It was like waking those first nights they brought him home, when she listened for the sound of him breathing in the bassinet. The silence panicked her. Then the relief, the breath that allowed her to stop imagining a tiny blue face, the shift that returned her own breath to her body.
Just like on those nights before she left her sleeping husband and climbed from bed to find him. Her son was hunched over his phone in the kitchen. He wore an old tank top and his shoulders were bare, new muscles hiding the boy wings she used to fold between her palms as she smeared sunscreen across his skin.
“How long have you been home?”
She remained standing in the doorway. He felt like an intruder, every part of him pushing at her. He was an elbow in her ribcage, a heel pressing until her chest was on fire. He had told them he would only stay for a while. Of course, they had said, and braced themselves.
“What are you looking at?”
He didn’t reply. His thumb rolled across the screen. This was the moment, she knew, to step back, to retreat towards the bedroom. She almost did.
The first time they’d taken him to the ocean he had run straight into the waves. She had been struggling with the new baby and the towels and if she hadn’t glanced up just then she would have missed it. His face pulled tight in shock. A small wave crested and slapped against his chest and cheeks. She knew it was cold. She could still remember the first time she had tasted the salt, so raw and different from the warm lakes of her childhood. She thought he would run back to her. She would hand over the baby and pull his wet weight into her lap. “I’m sorry,” she would say, “I should have warned you.” She had seen him glance back at her.
He didn’t. Instead he had turned towards the water. There was another wave. He let it hit him. The third time he jumped to meet it. In the story they told, in the Myth of Adam, he was fearless. He had spent all day in the waves. His sunscreen washed off and the pink blooms across his back lasted for weeks, but the next morning he begged to join the surfing lesson down the beach.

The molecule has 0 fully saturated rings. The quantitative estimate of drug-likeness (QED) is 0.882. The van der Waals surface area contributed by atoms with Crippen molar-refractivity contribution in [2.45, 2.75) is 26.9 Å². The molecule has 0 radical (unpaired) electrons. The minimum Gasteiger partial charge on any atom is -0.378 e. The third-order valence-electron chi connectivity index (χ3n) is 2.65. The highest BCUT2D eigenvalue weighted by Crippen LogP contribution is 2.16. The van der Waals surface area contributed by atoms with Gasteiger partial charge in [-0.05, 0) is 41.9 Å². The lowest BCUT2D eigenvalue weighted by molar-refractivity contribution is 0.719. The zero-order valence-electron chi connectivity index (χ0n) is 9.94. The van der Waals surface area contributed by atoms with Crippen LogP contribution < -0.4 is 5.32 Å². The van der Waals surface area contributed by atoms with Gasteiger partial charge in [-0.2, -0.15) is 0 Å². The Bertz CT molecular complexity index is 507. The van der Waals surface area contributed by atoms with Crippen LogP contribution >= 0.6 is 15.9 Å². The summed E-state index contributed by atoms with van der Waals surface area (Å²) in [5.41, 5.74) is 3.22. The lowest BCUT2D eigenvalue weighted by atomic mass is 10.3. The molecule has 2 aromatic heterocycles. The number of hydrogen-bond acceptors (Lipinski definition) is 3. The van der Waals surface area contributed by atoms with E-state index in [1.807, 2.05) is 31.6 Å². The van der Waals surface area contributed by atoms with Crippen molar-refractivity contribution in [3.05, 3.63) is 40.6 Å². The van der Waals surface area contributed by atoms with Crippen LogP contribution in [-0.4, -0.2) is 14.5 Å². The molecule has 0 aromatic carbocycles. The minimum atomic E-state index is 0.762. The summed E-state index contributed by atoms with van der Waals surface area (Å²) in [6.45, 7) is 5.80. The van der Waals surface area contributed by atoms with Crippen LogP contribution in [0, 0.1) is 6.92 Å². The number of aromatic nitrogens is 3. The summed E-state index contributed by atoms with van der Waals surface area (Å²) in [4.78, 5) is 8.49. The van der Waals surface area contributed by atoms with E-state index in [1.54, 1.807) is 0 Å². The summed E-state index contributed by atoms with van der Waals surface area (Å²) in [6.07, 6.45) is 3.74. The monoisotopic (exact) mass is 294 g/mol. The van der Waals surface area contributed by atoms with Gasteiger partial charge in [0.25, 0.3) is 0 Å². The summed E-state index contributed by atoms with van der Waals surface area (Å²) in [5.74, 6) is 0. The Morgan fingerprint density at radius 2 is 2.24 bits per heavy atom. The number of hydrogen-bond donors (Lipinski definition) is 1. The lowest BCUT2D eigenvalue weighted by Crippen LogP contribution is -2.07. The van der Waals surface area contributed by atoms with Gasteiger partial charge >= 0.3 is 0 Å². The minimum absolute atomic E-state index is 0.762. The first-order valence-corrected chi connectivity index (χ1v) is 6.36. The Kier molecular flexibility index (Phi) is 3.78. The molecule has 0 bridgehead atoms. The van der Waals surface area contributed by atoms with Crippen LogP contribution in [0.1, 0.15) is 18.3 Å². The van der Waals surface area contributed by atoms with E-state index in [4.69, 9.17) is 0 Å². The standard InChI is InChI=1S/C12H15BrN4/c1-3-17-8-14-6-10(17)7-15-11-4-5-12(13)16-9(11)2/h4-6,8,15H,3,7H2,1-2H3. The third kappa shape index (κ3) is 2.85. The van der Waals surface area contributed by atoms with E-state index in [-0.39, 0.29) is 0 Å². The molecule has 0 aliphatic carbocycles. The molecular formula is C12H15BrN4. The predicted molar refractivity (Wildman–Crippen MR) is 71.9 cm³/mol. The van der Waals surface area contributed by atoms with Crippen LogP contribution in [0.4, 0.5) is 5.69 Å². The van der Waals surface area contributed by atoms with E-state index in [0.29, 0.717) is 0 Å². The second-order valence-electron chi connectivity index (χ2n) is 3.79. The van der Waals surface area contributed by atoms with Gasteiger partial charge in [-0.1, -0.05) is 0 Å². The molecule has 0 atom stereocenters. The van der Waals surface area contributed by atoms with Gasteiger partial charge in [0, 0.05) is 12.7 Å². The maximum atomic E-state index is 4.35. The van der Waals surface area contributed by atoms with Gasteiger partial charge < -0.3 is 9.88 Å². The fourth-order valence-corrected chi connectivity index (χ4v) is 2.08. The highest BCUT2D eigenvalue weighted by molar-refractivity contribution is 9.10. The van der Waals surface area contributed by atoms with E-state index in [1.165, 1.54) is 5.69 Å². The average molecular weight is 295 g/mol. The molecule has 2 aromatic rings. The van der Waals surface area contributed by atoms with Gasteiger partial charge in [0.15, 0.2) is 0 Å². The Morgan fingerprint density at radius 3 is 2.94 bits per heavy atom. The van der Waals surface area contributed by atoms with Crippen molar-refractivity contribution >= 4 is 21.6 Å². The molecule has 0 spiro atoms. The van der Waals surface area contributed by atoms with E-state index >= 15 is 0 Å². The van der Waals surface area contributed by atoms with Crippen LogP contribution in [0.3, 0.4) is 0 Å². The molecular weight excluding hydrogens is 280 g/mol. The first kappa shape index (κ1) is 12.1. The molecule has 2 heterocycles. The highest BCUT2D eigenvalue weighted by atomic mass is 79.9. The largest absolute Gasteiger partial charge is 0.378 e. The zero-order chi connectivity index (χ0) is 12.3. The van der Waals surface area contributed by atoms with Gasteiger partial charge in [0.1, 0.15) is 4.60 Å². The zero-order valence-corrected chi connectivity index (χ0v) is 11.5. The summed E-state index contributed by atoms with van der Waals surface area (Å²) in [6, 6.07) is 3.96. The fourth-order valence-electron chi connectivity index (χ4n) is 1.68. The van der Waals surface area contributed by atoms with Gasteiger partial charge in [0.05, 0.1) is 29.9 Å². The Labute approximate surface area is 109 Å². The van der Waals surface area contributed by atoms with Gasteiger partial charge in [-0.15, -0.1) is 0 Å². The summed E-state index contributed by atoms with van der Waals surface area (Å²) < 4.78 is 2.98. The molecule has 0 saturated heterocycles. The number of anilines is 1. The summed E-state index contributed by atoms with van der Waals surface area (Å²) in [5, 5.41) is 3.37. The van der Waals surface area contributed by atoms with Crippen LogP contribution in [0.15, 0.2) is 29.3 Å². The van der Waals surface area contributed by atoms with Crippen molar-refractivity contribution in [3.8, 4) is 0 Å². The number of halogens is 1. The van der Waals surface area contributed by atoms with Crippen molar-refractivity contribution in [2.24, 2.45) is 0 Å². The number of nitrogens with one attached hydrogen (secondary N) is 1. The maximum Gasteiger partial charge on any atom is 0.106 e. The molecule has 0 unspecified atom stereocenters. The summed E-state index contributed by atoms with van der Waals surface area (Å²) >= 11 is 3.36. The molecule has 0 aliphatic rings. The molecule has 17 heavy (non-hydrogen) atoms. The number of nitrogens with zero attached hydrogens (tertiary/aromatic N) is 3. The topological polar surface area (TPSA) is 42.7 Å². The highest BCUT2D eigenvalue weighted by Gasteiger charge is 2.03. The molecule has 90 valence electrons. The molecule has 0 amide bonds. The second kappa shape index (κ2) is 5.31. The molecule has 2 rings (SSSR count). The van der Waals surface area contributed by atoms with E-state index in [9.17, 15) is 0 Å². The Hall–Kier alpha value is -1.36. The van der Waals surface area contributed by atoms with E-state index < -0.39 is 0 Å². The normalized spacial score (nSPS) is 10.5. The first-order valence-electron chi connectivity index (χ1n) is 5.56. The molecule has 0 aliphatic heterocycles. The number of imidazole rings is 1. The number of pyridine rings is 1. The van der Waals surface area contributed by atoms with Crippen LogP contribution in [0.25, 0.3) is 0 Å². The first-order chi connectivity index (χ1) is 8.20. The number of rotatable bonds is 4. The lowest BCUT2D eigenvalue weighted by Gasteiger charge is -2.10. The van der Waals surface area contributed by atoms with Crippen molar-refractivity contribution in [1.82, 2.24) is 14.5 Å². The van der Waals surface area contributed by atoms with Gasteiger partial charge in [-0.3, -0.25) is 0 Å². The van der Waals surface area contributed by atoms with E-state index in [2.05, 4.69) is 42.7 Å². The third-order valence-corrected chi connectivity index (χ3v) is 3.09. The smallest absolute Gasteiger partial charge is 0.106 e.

He tossed the phone across the table. It kicked against the wall. “The world is going to shit.”
He took a deep breath. She watched his chest rise and fall.
“I know,” she said.
Before that day at the ocean there had been the first summer at the cabin. His unsteady legs took him toward the dock’s edge. She watched him crouch down, put his stomach against the old wood, and hang his head over the edge. The images came unbidden and automatically: His body could tumble forward. The water could sink him, rush into his mouth, fill his lungs.
So she scooped him up. He clung to her neck, and she hugged him around her hip as they swung in gentle circles.
“Mom, these fucking corporations are plundering our environment. And no one cares!” He stood and walked to the fridge. He took out a beer. “There is an island of trash in the Pacific! It’s the size of Texas! Texas, Mom. And everyone just sits around in their big suburban houses, driving their big cars” — here he gestured toward the garage door as he flipped off the bottle cap — “and we’re all just supposed to accept it.”
“We don’t have to accept it,” she said. It was the wrong thing.
“Why aren’t you angry?” he demanded.
Was there a right thing to say? That summer oil was pouring into the sea she turned off the news each time he came into the room. She did not let him watch the breathless coverage of the missing boys or the dead women or the (unthinkable) babies drowned in a bathtub. Instead she sat with him on the floor offering fictions of defeated dragons and wrongs that could be made right.
Why wasn’t she angry? She did know, after all, and had known it was going to shit from the beginning. Yet, here he was, taking up all the air in the room.
Before the lake there was the small wading pool in the yard. She’d stood in the ankle-deep water and lowered him, his feet hitting the water with a squeal. He sat between her knees, hitting the water over and over with his palms and laughing each time.
Her husband had come into the yard. “He loves it!” she said, holding up her wrinkled fingertips as proof. Sun had filtered through leaves overhead. She had been overcome. “Isn’t the world such a beautiful place?” she whispered into the top of her son’s head.
She crossed the kitchen and sat down across from him. Her anger might consume her. Or maybe she didn’t feel it at all.
His chest still rose and fell.
Margaret LaFleur lives, teaches, and writes in Minneapolis, MN.
This story is featured today for Every Day Fiction’s 12th birthday,
and marks the beginning of our thirteenth year of publication.